Mexico quake hit hard at center of Zapotec 'muxe' culture

A cat lies amidst the remains of Peregrina Vera's home, destroyed in Thursday's magnitude 8.1 earthquake, in Juchitan, Oaxaca state, Mexico, Monday, Sept. 11, 2017. Vera, a Oaxacan muxe, said the cat had moved her four newborn kittens into the house just two days before the quake collapsed the building, burying them in rubble. Ever since, the cat has been sleeping atop the debris in the spot where she lost her kittens. (AP Photo/Rebecca Blackwell)

The magnitude 8.1 quake that killed 96 people across Mexico struck hardest in the heartland of Mexico's Zapotec culture

JUCHITAN, Mexico — Four days after Mexico's magnitude 8.1 earthquake destroyed her home and much of her work, Peregrina Vera attended her third funeral.

Two were for friends who died in collapsed buildings. This time it was an elderly neighbor, Hermilio Martinez, whose heart apparently gave out a day after the big quake as the city of Juchitan shivered with repeated, terrifying aftershocks.

She followed the hearse that bore him a mile to the far edge of a cemetery where temporary covers of branches and palm fronds shadowed the graves, a place that has been all too busy these past few days.

The quake killed 96 people across Mexico, and it struck hardest here in the heartland of Mexico's Zapotec culture — a region famed for deep-rooted feminism, the flamboyant "Tehuana" dresses often worn by Frida Kahlo and for one of its most noted traditional subcultures: the "muxe," people born male who dress and identify as women and who are accepted, even honored, for their contributions.

Among them is Vera, a 26-year-old creator of whimsical decorations for the many festivals and parties spread across Juchitan's cultural calendar. Many of her works are now buried under rubble left from Thursday night's quake.

"It started slow, slow and we were thinking that was it," Vera said. Then there was crashing, darkness. "People yelling. Everyone crying."

Her 73-year-old grandmother Faustina had been buried under rubble for a half hour when her house across the street collapsed as she slept in a hammock. Vera said that shortly after the quake, just a day before he died, the 90-year-old Martinez had seen her on the street and asked how Faustina was doing.

Late Monday afternoon a front-end loader and dump truck finally arrived to haul away what had been Faustina's house as relatives watched for items that could be salvaged.

It was about that time that Vera learned that her grandmother had been transferred to a third medical center — this one an hour away — and would soon be flown to another for surgery on her back. Faustina had suffered three broken ribs and blood had pooled near her spine.

Throughout the city of some 100,000 people, residents like Vera tried to maintain their composure and chip away at the imposing task of rebuilding lives suddenly shaken to the ground.

"Most lost their property, their home. For others the house is still standing, but is uninhabitable," said Felina Santiago Valdivieso, who is active in the muxe community. Many are without income because their places of work were damaged. "It is going to be a long time for us to recover and to see how we can help ourselves and lift ourselves back up."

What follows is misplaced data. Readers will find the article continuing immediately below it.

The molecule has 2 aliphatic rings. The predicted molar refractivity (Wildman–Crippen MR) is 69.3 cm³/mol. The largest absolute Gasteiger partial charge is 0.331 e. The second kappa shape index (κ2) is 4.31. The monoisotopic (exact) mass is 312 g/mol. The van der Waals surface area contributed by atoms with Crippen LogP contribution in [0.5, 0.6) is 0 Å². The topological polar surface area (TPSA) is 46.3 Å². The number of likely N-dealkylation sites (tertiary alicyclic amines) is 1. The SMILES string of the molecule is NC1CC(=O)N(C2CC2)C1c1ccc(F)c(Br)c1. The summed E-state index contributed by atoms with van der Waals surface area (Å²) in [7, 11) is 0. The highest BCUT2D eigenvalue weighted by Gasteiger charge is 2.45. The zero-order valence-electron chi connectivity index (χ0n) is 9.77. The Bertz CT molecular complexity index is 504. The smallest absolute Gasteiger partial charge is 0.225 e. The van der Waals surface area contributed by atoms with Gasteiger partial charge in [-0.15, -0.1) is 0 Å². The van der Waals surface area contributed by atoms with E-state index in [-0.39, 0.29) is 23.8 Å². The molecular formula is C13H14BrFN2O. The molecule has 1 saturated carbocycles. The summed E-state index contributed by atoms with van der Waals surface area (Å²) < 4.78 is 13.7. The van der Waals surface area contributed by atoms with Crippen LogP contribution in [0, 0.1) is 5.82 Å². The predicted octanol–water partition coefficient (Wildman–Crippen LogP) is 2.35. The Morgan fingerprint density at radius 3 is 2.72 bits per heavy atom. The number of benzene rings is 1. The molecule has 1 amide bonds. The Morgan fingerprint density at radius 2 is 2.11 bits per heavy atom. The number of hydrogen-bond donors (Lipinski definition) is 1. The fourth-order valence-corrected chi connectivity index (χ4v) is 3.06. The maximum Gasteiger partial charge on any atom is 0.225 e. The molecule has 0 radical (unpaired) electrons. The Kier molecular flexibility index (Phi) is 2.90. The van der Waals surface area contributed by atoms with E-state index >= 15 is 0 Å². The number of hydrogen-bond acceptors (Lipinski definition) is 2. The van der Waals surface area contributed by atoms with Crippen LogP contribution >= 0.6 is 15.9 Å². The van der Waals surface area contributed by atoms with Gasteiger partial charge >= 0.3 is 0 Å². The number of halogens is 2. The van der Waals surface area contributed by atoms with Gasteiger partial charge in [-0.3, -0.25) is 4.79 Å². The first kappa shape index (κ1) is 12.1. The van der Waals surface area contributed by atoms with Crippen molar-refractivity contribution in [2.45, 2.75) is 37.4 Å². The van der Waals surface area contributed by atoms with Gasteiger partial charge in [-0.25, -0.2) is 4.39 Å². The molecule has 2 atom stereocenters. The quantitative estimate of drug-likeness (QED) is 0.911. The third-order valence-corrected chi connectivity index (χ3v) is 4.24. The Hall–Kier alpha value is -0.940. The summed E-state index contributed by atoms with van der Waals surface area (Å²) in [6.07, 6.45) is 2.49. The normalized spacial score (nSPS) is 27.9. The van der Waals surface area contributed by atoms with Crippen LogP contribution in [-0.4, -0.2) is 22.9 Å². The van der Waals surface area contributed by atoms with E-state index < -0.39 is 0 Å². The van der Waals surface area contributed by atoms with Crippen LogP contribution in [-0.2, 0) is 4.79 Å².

On Monday, Vera had to scramble. Her wardrobe remained buried under adobe bricks and clay roof tiles. She found tight-fitting jeans, a low cut flowered top and beat up flip-flops. A plastic clip in the green, white and red of the Mexican flag held up her highlighted brown hair she slung a small purse across her chest. She had to borrow a pencil to line her eyes.

After the funeral, Vera made the rounds visiting other muxe friends. They swapped stories about who had received a box of food or some spare clothing. Vera complained that government provisions were supposed to be limited to one per household, but some families were gaming authorities by having multiple members line up.

They compared rumors about homes being robbed as people slept in the street or at shelters, deathly afraid of the continuing aftershocks. They lamented the loss of wardrobes and teased each other about slapdash post-quake ensembles.

Vera lost eight stunning handmade embroidered dresses — examples of the most celebrated of Zapotec handicrafts — that had been passed down from her other grandmother. She swiped through photographs of herself wearing them on her cellphone and vowed to find and restore them. "They are original," she said. "You're never going to find (others like) them."

Two men who had collected donations from Oaxaca's LGBT community at a friend's house with a car full of provisions. Vera received a call to pick up the bag of beans, pasta, tortillas, sugar and other items. Other muxes from as far away as Mexico City and Veracruz were also headed for Juchitan with aid.

Back at her damaged home, Vera pulled a stack of glossy photos from a dirt floor just off the patio. The day before the earthquake, a woman had come to commission her to decorate a float for a festival in December and asked to see her work.

That's the only reason the photos were not where the roof collapsed. They showed extravagant floats Vera had decorated and Vera herself wearing everything from her grandmother's traditional dresses to the flowing apricot gown she wore when crowned queen of the muxes in 2014.

Vera hopes she will still have that new commission, but rumors have been swirling that some of the city's festivals will be cancelled or scaled back due to the disaster.

Asked how she will move on, she said, "Start from zero, start again at the bottom."

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